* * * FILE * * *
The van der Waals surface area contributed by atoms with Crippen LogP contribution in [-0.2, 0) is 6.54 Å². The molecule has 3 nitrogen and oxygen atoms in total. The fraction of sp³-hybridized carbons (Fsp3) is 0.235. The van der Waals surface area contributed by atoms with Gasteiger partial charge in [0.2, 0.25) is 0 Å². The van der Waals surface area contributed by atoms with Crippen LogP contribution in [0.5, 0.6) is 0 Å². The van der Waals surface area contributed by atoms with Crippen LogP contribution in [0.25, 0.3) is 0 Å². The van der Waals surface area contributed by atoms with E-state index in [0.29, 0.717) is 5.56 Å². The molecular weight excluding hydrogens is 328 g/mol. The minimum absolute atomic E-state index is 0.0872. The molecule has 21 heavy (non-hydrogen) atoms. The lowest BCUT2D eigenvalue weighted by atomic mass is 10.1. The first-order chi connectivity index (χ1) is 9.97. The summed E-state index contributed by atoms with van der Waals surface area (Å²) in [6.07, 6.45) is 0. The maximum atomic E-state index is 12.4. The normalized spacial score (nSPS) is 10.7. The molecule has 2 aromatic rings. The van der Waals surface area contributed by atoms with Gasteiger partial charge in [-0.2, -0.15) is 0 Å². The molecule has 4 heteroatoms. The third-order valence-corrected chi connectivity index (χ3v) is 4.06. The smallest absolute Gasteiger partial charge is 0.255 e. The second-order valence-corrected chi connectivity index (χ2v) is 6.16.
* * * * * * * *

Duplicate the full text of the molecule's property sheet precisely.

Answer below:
The van der Waals surface area contributed by atoms with Crippen LogP contribution in [-0.2, 0) is 6.54 Å². The molecule has 3 nitrogen and oxygen atoms in total. The fraction of sp³-hybridized carbons (Fsp3) is 0.235. The van der Waals surface area contributed by atoms with Gasteiger partial charge in [0.2, 0.25) is 0 Å². The van der Waals surface area contributed by atoms with Crippen LogP contribution in [0.5, 0.6) is 0 Å². The van der Waals surface area contributed by atoms with Crippen LogP contribution in [0.25, 0.3) is 0 Å². The van der Waals surface area contributed by atoms with E-state index in [0.29, 0.717) is 5.56 Å². The molecular weight excluding hydrogens is 328 g/mol. The minimum absolute atomic E-state index is 0.0872. The molecule has 21 heavy (non-hydrogen) atoms. The lowest BCUT2D eigenvalue weighted by atomic mass is 10.1. The first-order chi connectivity index (χ1) is 9.97. The summed E-state index contributed by atoms with van der Waals surface area (Å²) in [6.07, 6.45) is 0. The maximum atomic E-state index is 12.4. The normalized spacial score (nSPS) is 10.7. The molecule has 2 aromatic rings. The van der Waals surface area contributed by atoms with Gasteiger partial charge in [-0.2, -0.15) is 0 Å². The molecule has 4 heteroatoms. The third-order valence-corrected chi connectivity index (χ3v) is 4.06. The smallest absolute Gasteiger partial charge is 0.255 e. The second-order valence-corrected chi connectivity index (χ2v) is 6.16.